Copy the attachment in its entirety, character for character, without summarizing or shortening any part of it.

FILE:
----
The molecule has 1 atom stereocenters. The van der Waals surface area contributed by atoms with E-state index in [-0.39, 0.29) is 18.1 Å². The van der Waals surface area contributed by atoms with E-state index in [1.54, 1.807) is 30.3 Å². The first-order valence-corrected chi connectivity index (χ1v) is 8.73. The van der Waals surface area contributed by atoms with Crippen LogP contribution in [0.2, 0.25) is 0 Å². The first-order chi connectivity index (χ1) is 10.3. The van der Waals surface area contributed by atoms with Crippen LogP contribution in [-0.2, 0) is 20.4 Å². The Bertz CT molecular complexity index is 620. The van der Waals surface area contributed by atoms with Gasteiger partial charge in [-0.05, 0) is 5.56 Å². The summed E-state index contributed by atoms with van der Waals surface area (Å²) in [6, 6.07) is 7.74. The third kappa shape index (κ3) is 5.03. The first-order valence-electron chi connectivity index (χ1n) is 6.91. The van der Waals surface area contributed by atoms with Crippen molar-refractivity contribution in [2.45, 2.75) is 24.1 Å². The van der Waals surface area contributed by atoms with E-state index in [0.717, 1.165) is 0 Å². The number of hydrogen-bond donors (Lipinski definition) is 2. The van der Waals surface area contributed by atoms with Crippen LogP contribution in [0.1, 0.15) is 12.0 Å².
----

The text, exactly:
The molecule has 1 atom stereocenters. The van der Waals surface area contributed by atoms with E-state index in [-0.39, 0.29) is 18.1 Å². The van der Waals surface area contributed by atoms with E-state index in [1.54, 1.807) is 30.3 Å². The first-order valence-corrected chi connectivity index (χ1v) is 8.73. The van der Waals surface area contributed by atoms with Crippen LogP contribution in [0.2, 0.25) is 0 Å². The first-order chi connectivity index (χ1) is 10.3. The van der Waals surface area contributed by atoms with Crippen LogP contribution in [-0.2, 0) is 20.4 Å². The Bertz CT molecular complexity index is 620. The van der Waals surface area contributed by atoms with Gasteiger partial charge in [-0.05, 0) is 5.56 Å². The summed E-state index contributed by atoms with van der Waals surface area (Å²) in [6, 6.07) is 7.74. The third kappa shape index (κ3) is 5.03. The first-order valence-electron chi connectivity index (χ1n) is 6.91. The van der Waals surface area contributed by atoms with Crippen molar-refractivity contribution in [2.45, 2.75) is 24.1 Å². The van der Waals surface area contributed by atoms with E-state index in [0.717, 1.165) is 0 Å². The number of hydrogen-bond donors (Lipinski definition) is 2. The van der Waals surface area contributed by atoms with Crippen LogP contribution in [0.1, 0.15) is 12.0 Å².